Question: I have been in Chapter 13 bankruptcy for over two years. But I recently received a pay cut and can no longer afford my current Chapter 13 plan payment. Is there anything I can do to reduce my monthly payment amount?
Answer: If your income goes down during your Chapter 13 bankruptcy and you can no longer afford your monthly plan payment, you can to ask the court to modify your plan and reduce your payment amount. Whether the court will allow you to lower your plan payment will depend on a number of factors. (Learn more about Chapter 13 repayment plan.)
When you file for Chapter 13 bankruptcy, you propose a plan to pay back a portion of your debts. Your income is one of the most important factors that determine the amount of your monthly Chapter 13 plan payment.
But a Chapter 13 repayment plan typically takes three to five years to complete. During the life of their Chapter 13 bankruptcies, many debtors experience fluctuations in their incomes. Luckily, if your income goes down during your bankruptcy, you may be able to ask the court to modify your plan and reduce your payment amount.
In addition to your income, how much your monthly plan payment must be depends on:
The last two factors can affect whether your payment can be reduced or not.
Types of debts. Certain debts (such as alimony, child support, and priority tax obligations) must be paid off in full through your plan (which usually can't exceed five years in length). (Learn more about debts you must repay in Chapter 13 bankruptcy.) If most or all of your plan payment goes towards these types of debts, the court may not allow you to lower your payment unless it's willing to extend your plan length beyond the maximum allowed.
This means that in some circumstances, you may not be able to reduce your payment amount even if your income goes down. But if your plan includes any debts that are not required to be paid off in full (such as credit card debt, medical bills, or personal loans), then you may be able to lower your plan payment.
Amount of nonexempt property. In Chapter 13 bankruptcy, you must pay your unsecured creditors at least as much as they would have received in a Chapter 7. This is referred to as the best interest of creditors test. Because your unsecured creditors would have been entitled to the nonexempt value of your property in Chapter 7 bankruptcy, your plan must pay them an amount equal to what they would have hypothetically received. If you are required to pay a certain sum to unsecured creditors through your Chapter 13 plan, it can affect whether or not you can reduce your payment amount.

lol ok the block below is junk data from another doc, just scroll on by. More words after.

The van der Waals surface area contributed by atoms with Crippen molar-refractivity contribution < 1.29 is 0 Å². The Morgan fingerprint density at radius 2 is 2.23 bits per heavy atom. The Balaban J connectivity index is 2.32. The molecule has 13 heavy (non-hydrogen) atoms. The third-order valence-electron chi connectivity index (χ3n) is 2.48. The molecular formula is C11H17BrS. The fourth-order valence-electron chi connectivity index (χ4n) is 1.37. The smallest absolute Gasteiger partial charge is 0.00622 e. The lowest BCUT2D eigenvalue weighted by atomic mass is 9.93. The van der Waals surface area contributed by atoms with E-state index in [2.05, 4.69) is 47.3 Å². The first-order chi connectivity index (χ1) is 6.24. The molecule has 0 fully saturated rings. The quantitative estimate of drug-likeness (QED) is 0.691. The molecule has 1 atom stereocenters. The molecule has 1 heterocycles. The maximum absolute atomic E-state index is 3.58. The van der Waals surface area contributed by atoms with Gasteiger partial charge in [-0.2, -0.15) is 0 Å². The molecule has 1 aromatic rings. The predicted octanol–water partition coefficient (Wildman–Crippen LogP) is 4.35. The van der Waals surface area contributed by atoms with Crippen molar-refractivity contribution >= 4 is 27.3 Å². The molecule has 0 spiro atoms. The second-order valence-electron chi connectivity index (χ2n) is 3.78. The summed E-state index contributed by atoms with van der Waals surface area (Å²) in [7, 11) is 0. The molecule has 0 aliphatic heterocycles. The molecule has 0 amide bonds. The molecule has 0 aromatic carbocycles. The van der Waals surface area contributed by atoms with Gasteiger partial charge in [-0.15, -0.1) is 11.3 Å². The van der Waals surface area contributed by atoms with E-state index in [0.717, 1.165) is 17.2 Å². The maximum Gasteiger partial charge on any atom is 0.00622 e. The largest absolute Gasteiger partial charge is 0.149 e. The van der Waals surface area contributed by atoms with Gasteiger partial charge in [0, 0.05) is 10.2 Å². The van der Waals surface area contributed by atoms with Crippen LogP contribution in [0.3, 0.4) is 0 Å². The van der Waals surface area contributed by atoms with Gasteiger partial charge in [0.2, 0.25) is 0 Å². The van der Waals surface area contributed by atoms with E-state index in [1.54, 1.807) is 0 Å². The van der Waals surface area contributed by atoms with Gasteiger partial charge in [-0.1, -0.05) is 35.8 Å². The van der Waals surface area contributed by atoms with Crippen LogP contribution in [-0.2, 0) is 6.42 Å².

Example. Jane owns a car worth $25,000 free and clear. But her bankruptcy exemptions only allow her to exempt $15,000 of the car's value. If she had filed for Chapter 7 bankruptcy instead of a Chapter 13, the trustee would have been able to sell her car and distribute the nonexempt portion of the proceeds ($10,000) among her unsecured creditors. This means that she must pay her unsecured creditors approximately $10,000 through her Chapter 13 plan. But keep in mind that certain jurisdictions may allow her to pay less because after taking into account expenses such as trustee fees and costs of sale, creditors would likely have received less than $10,000 in a Chapter 7. If Jane's proposed reduced Chapter 13 payment would mean she couldn't pay $10,000 to her unsecured creditors, the court won't reduce her plan payment.
If you want to reduce your payment amount after the court has already confirmed (approved) your Chapter 13 plan, you typically must file a motion to modify your plan with the court and serve it on the bankruptcy trustee and all of your creditors. (Learn more about how to modify your Chapter 13 repayment plan.)
In most cases, to file a motion to modify, you will need to obtain a hearing date, provide a written declaration as to why your plan payment should be reduced, and propose an amended Chapter 13 plan to the court. The trustee and your creditors will have a chance to review your proposed plan and object to it if they wish. If the trustee or a creditor objects to your proposed plan, each party will have an opportunity to explain his or her position to the judge at the hearing.
Depending on the facts of your case, if you can't modify your plan to reduce your payment amount, you may be able to: